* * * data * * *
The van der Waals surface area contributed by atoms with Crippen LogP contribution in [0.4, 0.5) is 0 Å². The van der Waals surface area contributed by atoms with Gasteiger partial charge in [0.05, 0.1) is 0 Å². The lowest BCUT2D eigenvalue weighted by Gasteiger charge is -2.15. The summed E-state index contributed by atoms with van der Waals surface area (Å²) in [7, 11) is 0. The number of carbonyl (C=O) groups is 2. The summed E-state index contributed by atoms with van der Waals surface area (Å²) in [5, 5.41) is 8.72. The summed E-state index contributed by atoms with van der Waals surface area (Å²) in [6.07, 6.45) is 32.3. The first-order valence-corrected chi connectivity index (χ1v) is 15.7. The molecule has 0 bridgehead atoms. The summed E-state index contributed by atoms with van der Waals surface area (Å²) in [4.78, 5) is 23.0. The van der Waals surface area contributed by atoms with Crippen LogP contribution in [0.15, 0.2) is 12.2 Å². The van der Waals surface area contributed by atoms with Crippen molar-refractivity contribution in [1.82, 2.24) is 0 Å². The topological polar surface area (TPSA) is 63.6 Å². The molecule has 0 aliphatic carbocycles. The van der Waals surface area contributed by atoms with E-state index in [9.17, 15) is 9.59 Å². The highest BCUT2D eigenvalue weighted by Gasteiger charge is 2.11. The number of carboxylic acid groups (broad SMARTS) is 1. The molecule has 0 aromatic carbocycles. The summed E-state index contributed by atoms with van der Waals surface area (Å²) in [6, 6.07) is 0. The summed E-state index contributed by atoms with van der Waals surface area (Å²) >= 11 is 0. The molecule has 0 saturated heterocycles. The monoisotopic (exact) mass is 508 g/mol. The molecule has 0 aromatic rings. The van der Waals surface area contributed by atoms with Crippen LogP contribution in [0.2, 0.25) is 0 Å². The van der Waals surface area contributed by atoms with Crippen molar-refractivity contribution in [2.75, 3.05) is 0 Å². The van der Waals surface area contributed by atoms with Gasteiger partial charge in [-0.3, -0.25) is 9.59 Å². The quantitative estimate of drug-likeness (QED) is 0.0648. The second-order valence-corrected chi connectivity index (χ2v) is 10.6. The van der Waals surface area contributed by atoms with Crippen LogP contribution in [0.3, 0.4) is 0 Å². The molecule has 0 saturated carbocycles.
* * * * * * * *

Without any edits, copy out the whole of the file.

The van der Waals surface area contributed by atoms with Crippen LogP contribution in [0.4, 0.5) is 0 Å². The van der Waals surface area contributed by atoms with Gasteiger partial charge in [0.05, 0.1) is 0 Å². The lowest BCUT2D eigenvalue weighted by Gasteiger charge is -2.15. The summed E-state index contributed by atoms with van der Waals surface area (Å²) in [7, 11) is 0. The number of carbonyl (C=O) groups is 2. The summed E-state index contributed by atoms with van der Waals surface area (Å²) in [5, 5.41) is 8.72. The summed E-state index contributed by atoms with van der Waals surface area (Å²) in [6.07, 6.45) is 32.3. The first-order valence-corrected chi connectivity index (χ1v) is 15.7. The molecule has 0 bridgehead atoms. The summed E-state index contributed by atoms with van der Waals surface area (Å²) in [4.78, 5) is 23.0. The van der Waals surface area contributed by atoms with Crippen LogP contribution in [0.15, 0.2) is 12.2 Å². The van der Waals surface area contributed by atoms with Crippen molar-refractivity contribution in [1.82, 2.24) is 0 Å². The topological polar surface area (TPSA) is 63.6 Å². The molecule has 0 aliphatic carbocycles. The van der Waals surface area contributed by atoms with E-state index in [9.17, 15) is 9.59 Å². The highest BCUT2D eigenvalue weighted by Gasteiger charge is 2.11. The number of carboxylic acid groups (broad SMARTS) is 1. The molecule has 0 aromatic carbocycles. The summed E-state index contributed by atoms with van der Waals surface area (Å²) in [6, 6.07) is 0. The summed E-state index contributed by atoms with van der Waals surface area (Å²) >= 11 is 0. The molecule has 0 saturated heterocycles. The monoisotopic (exact) mass is 508 g/mol. The molecule has 0 aromatic rings. The van der Waals surface area contributed by atoms with Crippen LogP contribution in [0.2, 0.25) is 0 Å². The van der Waals surface area contributed by atoms with Crippen molar-refractivity contribution in [2.75, 3.05) is 0 Å². The van der Waals surface area contributed by atoms with Gasteiger partial charge in [-0.3, -0.25) is 9.59 Å². The quantitative estimate of drug-likeness (QED) is 0.0648. The second-order valence-corrected chi connectivity index (χ2v) is 10.6. The van der Waals surface area contributed by atoms with Crippen LogP contribution in [0.3, 0.4) is 0 Å². The molecule has 0 saturated carbocycles.